Search also introduces new content moderation issues for TikTok. It’s one thing to influence what users see on their For You page, but it’s another to make sure people see the right things when they’re actively searching for something. A recent study by NewsGuard revealed a huge amount of misinformation on TikTok and that “for a sample of searches on important current topics, almost 20% of videos shown as search results contained misinformation”. TikTok says it doesn’t allow “harmful misinformation,” but enforcing that rule is proving just as difficult as it is for Google and others.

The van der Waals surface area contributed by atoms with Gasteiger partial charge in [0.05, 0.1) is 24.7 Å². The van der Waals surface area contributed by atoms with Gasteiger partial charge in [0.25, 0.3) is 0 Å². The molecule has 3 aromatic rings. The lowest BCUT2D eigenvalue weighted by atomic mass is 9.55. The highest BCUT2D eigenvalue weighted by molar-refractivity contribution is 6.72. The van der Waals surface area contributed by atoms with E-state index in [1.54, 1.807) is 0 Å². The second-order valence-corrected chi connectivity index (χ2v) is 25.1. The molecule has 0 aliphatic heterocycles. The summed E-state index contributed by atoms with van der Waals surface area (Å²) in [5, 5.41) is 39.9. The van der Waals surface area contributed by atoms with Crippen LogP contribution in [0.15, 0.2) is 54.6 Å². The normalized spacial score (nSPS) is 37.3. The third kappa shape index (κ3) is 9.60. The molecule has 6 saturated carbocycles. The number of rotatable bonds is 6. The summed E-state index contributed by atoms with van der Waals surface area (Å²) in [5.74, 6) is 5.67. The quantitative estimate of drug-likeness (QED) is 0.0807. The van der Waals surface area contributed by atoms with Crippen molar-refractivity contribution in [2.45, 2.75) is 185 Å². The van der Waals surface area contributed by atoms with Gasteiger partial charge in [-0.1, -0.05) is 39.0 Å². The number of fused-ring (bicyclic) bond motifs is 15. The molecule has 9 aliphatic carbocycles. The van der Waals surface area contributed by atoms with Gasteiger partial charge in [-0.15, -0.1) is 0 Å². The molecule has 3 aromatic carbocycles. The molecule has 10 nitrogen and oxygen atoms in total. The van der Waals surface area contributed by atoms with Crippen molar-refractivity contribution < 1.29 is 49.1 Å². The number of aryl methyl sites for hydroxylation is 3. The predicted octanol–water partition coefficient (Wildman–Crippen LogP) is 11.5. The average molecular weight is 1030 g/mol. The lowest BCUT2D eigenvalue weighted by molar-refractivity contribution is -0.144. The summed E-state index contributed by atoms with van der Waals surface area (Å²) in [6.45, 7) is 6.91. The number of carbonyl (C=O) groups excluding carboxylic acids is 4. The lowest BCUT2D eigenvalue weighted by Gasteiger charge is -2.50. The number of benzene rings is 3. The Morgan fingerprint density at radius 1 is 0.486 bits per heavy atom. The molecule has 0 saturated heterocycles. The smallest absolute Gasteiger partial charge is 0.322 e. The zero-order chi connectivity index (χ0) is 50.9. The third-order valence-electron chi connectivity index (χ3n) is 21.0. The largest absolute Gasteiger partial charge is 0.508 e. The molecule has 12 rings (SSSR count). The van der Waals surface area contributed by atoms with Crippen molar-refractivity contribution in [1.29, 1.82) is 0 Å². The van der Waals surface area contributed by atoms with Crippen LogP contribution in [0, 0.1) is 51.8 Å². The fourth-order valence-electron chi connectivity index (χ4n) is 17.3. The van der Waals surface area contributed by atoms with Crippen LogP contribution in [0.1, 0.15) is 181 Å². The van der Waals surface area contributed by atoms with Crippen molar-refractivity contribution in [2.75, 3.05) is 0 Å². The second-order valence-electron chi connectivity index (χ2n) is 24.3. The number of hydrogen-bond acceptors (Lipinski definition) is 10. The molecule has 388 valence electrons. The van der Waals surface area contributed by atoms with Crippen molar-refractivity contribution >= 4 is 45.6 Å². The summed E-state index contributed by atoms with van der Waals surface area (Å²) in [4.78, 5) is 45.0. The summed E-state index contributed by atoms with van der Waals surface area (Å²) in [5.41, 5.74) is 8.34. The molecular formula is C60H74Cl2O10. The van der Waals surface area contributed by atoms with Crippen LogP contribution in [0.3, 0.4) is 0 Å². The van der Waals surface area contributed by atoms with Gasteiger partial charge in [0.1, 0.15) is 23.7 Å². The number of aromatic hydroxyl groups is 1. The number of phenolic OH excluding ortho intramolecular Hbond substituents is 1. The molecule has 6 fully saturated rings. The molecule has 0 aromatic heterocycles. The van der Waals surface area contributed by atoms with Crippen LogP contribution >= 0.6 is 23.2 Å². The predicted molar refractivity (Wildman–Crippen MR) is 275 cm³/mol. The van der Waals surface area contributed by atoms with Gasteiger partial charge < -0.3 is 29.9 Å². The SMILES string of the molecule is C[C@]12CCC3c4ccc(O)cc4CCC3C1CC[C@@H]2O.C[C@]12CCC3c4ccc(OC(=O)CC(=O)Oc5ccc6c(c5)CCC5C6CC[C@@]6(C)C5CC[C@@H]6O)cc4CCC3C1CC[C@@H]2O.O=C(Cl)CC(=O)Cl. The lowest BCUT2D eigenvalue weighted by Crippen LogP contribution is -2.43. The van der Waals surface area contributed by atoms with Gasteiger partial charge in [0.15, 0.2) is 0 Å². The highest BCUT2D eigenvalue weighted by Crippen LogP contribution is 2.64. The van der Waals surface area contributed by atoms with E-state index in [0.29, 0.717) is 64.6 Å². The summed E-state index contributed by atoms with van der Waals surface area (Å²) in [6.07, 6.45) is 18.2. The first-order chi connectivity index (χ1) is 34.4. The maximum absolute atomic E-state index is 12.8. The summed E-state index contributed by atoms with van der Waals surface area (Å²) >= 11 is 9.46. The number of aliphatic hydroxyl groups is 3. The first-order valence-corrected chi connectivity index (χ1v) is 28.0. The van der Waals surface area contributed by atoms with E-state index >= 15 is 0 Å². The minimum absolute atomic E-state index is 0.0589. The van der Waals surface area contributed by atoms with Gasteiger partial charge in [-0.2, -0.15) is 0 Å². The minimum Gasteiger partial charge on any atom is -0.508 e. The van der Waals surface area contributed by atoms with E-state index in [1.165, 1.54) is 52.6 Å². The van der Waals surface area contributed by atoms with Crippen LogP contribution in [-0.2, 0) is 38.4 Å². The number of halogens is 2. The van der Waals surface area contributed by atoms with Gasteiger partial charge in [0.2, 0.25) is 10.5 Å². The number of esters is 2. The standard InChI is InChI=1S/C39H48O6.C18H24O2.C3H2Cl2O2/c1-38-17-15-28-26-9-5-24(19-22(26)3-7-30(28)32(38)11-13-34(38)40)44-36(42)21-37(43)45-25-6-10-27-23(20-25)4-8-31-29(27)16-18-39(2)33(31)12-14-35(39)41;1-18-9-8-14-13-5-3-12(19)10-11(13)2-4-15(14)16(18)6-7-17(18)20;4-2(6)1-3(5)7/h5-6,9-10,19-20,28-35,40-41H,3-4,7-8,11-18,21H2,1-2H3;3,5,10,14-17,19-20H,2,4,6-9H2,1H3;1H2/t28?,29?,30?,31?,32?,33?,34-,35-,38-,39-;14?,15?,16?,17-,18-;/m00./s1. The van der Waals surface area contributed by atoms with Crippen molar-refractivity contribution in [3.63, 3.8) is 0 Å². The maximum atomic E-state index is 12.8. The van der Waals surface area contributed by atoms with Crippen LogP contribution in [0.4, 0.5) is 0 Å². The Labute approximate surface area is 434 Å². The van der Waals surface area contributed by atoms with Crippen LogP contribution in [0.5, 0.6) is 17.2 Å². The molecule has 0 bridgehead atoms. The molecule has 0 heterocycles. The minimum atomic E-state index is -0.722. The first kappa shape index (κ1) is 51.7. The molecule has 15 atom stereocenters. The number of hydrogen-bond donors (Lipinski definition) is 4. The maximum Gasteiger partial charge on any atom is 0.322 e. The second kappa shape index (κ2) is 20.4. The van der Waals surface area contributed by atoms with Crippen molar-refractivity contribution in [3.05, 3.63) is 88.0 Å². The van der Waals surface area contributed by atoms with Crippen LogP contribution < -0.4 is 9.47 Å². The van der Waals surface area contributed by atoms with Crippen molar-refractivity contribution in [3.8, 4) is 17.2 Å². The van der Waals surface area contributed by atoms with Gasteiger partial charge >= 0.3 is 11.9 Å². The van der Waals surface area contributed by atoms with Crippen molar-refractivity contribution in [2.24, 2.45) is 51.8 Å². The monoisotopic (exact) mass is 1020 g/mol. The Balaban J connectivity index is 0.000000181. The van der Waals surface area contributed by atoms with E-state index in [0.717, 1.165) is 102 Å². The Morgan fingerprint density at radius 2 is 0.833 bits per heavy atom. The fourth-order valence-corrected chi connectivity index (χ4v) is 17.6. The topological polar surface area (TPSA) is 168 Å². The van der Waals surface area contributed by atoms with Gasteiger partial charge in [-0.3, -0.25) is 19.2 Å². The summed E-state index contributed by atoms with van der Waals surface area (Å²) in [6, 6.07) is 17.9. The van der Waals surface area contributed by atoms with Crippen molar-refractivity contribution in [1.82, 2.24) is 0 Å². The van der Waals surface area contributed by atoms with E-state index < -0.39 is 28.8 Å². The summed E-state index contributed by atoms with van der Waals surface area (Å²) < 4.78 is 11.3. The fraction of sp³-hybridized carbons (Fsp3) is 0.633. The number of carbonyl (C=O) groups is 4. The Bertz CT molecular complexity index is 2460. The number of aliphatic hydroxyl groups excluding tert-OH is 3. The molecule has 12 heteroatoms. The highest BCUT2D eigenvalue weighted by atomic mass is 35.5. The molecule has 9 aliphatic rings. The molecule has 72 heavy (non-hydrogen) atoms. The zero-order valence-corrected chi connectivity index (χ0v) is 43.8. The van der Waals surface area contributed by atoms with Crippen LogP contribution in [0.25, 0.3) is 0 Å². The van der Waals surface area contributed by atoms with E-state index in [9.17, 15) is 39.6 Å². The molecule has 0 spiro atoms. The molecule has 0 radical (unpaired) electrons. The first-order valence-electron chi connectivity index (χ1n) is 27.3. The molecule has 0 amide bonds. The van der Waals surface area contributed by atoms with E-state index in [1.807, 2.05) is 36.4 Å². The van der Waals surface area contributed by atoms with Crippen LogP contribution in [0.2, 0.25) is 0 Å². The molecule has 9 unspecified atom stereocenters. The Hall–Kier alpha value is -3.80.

TikTok isn’t going to replace Google for me – or anyone – anytime soon. But it’s increasingly clear that 10 blue links — with a bunch of barely labeled ads at the top, a big shopping widget, and lots of links to Google services — aren’t always the right interface for search. . Google is trying to make search more human and give people a way to ask more questions more easily. TikTok instead offers an endlessly searchable library of endless content on almost any topic. I don’t know if I’ll end up making these chocolate chip cookie recipes I’ve been watching for an hour, but it’s really fun to watch other people make them.